Poetry Explorer- Classic Contemporary Poetry, THE DEATH OF THE SEA KING, by LETITIA ELIZABETH LANDON

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THE DEATH OF THE SEA KING, by             Poet's Biography
First Line: Dark, how dark the morning
Last Line: The earl and the maiden together lie dead!
Alternate Author Name(s): L. E. L.; Maclean, Letitia
Subject(s): Death; Dead, The

DARK, how dark the morning
That kindles the sky!
But darker the scorning
Of Earl Harold's eye;
On his deck he is lying, --
It once was his throne,
Yet there he is dying,
Unheeded and lone.
There gather'd round nor follower nor foeman,
But over him bendeth a young and pale woman.

He has lived mid the hurtle
Of spears and of snow;
Yet green droops the myrtle
Where he is laid low:
The vessel is stranded
On some southern isle;
The foes that are banded
Will wait her awhile: --
Ay, long is that waiting -- for never again
Will the Sea Raven sweep o'er her own northern main.

He was born on the water,
'Mid storm and 'mid strife;
Through tempest and slaughter
Was hurried his life;
Few years has he numbered,
And golden his head,
Yet the north hills are cumbered
With bones of his dead.
The combat is distant, the whirlwind is past
From the spot where Earl Harold is breathing his last.

'Tis an isle which the ocean
Has kept like a bride,
For the moonlit devotion
Of each gentler tide;
No eye hath ere wander'd,
No step been addrest,
Where nature has squander'd
Her fairest and best.
Yet the wild winds have brought from the Baltic afar
That vessel of slaughter, that lord of the war.

He saw his chiefs stooping,
But not unto him;
The stately form drooping,
The flashing eye dim.
The wind from the nor'erd
Swept past, fierce and free
It hurried them forward,
They knew not the sea;
And a foe track'd their footsteps more stern than the tide --
The plague was among them -- they sicken'd and died.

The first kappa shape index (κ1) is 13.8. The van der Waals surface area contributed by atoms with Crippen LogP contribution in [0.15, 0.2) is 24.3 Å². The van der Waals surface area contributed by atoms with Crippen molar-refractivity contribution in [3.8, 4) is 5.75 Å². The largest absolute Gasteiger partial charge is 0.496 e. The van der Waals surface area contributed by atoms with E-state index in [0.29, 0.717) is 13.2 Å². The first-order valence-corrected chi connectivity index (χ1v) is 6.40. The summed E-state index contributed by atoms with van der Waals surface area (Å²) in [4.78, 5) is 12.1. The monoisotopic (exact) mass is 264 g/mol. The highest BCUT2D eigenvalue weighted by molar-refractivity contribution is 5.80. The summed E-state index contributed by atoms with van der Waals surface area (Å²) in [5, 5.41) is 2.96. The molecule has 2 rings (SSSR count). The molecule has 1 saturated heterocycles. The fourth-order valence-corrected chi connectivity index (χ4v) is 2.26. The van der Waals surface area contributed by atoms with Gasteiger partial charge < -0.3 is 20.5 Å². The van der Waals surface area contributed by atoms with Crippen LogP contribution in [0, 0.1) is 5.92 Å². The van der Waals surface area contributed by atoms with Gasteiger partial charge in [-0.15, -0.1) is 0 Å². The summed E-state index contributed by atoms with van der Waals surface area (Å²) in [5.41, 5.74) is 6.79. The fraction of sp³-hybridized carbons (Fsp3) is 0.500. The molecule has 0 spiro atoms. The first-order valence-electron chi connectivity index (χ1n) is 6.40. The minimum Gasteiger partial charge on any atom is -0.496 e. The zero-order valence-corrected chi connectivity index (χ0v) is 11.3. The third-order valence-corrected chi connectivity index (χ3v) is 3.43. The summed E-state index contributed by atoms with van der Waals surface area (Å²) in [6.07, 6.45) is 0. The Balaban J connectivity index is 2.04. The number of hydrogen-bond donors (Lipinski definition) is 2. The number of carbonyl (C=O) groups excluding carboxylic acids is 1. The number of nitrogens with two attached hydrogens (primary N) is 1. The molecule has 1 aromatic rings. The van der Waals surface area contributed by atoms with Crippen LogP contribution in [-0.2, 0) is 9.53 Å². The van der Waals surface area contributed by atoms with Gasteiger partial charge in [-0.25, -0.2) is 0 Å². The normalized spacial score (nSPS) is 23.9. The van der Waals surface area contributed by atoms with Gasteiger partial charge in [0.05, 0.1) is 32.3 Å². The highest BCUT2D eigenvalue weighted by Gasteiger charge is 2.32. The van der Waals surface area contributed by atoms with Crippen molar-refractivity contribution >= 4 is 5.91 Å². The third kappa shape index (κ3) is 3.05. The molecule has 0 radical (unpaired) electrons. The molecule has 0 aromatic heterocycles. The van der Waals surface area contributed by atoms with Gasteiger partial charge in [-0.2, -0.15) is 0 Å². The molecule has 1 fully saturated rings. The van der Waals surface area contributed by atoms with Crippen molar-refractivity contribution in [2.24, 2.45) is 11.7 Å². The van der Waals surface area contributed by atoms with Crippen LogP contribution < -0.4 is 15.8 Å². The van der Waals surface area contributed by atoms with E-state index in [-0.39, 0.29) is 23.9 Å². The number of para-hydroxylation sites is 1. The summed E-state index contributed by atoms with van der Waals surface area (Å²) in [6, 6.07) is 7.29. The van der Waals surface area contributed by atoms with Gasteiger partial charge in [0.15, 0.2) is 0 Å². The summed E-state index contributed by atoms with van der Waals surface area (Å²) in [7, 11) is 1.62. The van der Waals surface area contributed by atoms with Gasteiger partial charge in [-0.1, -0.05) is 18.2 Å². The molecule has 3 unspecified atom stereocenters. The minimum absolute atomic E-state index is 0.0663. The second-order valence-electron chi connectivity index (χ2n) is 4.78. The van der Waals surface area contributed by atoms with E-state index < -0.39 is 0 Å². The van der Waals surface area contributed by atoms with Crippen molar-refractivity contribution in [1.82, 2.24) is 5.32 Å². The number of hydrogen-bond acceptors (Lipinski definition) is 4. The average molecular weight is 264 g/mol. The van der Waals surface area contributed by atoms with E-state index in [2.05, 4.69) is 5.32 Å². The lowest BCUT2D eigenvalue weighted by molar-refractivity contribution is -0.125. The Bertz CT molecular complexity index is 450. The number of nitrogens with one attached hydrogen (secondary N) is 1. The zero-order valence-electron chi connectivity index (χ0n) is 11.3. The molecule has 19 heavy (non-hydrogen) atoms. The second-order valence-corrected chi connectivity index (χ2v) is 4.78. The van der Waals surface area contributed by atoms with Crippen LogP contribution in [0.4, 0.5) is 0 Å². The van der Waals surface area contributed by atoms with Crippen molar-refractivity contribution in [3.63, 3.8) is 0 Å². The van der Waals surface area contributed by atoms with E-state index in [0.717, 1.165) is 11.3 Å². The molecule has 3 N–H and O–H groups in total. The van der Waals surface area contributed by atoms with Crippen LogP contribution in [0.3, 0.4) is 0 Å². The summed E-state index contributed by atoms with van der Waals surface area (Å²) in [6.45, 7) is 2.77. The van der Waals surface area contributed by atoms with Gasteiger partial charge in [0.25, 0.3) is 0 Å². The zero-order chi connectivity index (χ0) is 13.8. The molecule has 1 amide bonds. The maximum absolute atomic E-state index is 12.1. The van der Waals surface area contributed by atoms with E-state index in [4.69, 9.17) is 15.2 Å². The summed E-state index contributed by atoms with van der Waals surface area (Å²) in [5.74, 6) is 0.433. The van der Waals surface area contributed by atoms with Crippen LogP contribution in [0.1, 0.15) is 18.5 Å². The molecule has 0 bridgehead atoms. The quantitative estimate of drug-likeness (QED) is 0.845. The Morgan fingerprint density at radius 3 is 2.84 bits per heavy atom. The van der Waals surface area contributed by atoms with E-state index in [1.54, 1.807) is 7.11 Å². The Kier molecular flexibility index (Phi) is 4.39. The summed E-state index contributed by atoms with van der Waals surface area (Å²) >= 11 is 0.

Left last, and left lonely,
Earl Harold remain'd;
One captive -- one only
Life's burden sustain'd;
She watch'd o'er his sleeping,
Low, sweetly she spoke,
He saw not her weeping,
She smiled when he woke;
Tho' stern was his bearing and haughty his tone,
He had one gentler feeling, and that was her own.

Fierce the wild winds were blowing
That drove them all night,
Now the hush'd waves are flowing
In music and light:
The storm is forsaking
Its strife with the main,
And the blue sky is breaking
Thro' clouds and thro' rain:
They can see the fair island whereon they are thrown,
Where the palms and the spice-groves rise lovely and lone.

Her bright hair is flying
Escaped from its fold,
The night-dews are drying
Away from its gold;
The op'ning flowers quiver
Beneath the soft air;
She turns with a shiver
From what is so fair.
Paler, colder the forehead that rests on her knee!
For her, in the wide world, what is there to see!

He tries -- vain the trying --
To lift up his sword,
As if still defying
The Death, now his lord.
Once to gaze on the ocean,
His lips faintly stir;
But life's last emotion
Is one look on her.
Down drops on his bosom her beautiful head, --
The Earl and the maiden together lie dead!

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